File Download

There are no files associated with this item.

  Links for fulltext
     (May Require Subscription)
Supplementary

Article: Diagnostic application of genotypic identification of mycobacteria

TitleDiagnostic application of genotypic identification of mycobacteria
Authors
Issue Date2006
PublisherSociety for General Microbiology. The Journal's web site is located at http://jmm.sgmjournals.org
Citation
Journal Of Medical Microbiology, 2006, v. 55 n. 5, p. 529-536 How to Cite?
AbstractThis study evaluated conventional methods, GLC and three molecular tests, including 16S rRNA sequencing, for the identification of mycobacteria, and the experiences of the authors with the integration of these methods into a diagnostic clinical laboratory were also recorded. Of 1067 clinical isolates of mycobacteria identified by conventional tests, 365 were tested by Accuprobe hybridization assays and PCRs specific for Mycobacterium tuberculosis (MTB) complex or Mycobacterium avium complex (MAC), 202 were tested by 16S rRNA sequencing, and 142 were tested by GLC. Three runs of all tests were performed on a weekly basis. The identifications for 209 MTB complex and 118 MAC isolates obtained by species-specific PCR were in complete agreement with AccuProbe hybridization and conventional test results. The 16S rRNA sequence-based identification, at a similarity of ≥99%, for 132 of 142 isolates was concordant with the identifications made by the biochemical methods, and for 134 isolates was concordant with the identifications made by GLC at species, group or complex level. 16S rRNA sequencing resulted in fewer incorrectly identified or unidentified organisms than GLC or conventional tests. For the slowly growing non-tuberculous mycobacteria, the mean turnaround times for identification were 4-5 days for 16S rRNA sequencing, 14-29 days for GLC and 22-23 days for conventional methods. Considering the large proportion of some species among clinical isolates, a strategy of initial screening with species-specific PCR (or AccuProbe assays) for the MTB complex and MAC, followed by direct sequencing of the strains that yield negative results, should make 16S rRNA sequencing more affordable for routine application in diagnostic laboratories. © 2006 SGM.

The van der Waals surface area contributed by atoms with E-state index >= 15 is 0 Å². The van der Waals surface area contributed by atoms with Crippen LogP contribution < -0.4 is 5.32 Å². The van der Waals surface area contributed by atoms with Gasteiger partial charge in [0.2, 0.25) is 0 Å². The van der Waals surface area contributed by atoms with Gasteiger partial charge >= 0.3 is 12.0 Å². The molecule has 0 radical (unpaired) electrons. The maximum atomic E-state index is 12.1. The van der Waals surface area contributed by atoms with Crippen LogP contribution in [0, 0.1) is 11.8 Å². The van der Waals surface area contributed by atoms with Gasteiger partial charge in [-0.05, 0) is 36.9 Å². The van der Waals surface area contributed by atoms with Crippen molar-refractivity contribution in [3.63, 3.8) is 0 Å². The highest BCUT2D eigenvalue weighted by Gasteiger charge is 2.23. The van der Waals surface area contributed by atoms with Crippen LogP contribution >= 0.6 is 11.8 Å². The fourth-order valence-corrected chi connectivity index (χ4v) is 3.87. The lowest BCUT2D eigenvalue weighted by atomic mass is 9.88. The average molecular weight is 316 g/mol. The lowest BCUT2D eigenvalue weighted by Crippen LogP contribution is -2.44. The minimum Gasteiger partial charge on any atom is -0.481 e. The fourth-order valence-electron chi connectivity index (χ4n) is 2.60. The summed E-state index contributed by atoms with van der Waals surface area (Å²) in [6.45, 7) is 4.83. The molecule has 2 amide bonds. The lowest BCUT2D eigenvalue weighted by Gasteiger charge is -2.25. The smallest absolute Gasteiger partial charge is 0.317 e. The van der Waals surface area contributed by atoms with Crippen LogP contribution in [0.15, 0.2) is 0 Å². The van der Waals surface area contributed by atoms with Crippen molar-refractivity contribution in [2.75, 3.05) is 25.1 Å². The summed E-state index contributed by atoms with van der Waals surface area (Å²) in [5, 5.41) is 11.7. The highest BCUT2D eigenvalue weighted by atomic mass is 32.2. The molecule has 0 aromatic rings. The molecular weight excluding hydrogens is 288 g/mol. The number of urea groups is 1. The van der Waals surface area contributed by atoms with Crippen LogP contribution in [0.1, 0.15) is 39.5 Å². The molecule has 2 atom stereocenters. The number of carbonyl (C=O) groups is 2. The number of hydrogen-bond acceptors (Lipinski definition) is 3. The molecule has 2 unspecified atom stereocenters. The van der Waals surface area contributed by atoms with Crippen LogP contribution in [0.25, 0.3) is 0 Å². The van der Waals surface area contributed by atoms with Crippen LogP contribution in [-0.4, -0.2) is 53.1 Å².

Persistent Identifierhttp://hdl.handle.net/10722/157443
ISSN
2015 Impact Factor: 2.269
2015 SCImago Journal Rankings: 1.060
ISI Accession Number ID
References

 

DC FieldValueLanguage
dc.contributor.authorYam, WCen_US
dc.contributor.authorYuen, KYen_US
dc.contributor.authorKam, SYen_US
dc.contributor.authorYiu, LSen_US
dc.contributor.authorChan, KSen_US
dc.contributor.authorLeung, CCen_US
dc.contributor.authorTam, CMen_US
dc.contributor.authorHo, POen_US
dc.contributor.authorYew, WWen_US
dc.contributor.authorSeto, WHen_US
dc.contributor.authorHo, PLen_US
dc.date.accessioned2012-08-08T08:50:01Z-
dc.date.available2012-08-08T08:50:01Z-
dc.date.issued2006en_US
dc.identifier.citationJournal Of Medical Microbiology, 2006, v. 55 n. 5, p. 529-536en_US
dc.identifier.issn0022-2615en_US
dc.identifier.urihttp://hdl.handle.net/10722/157443-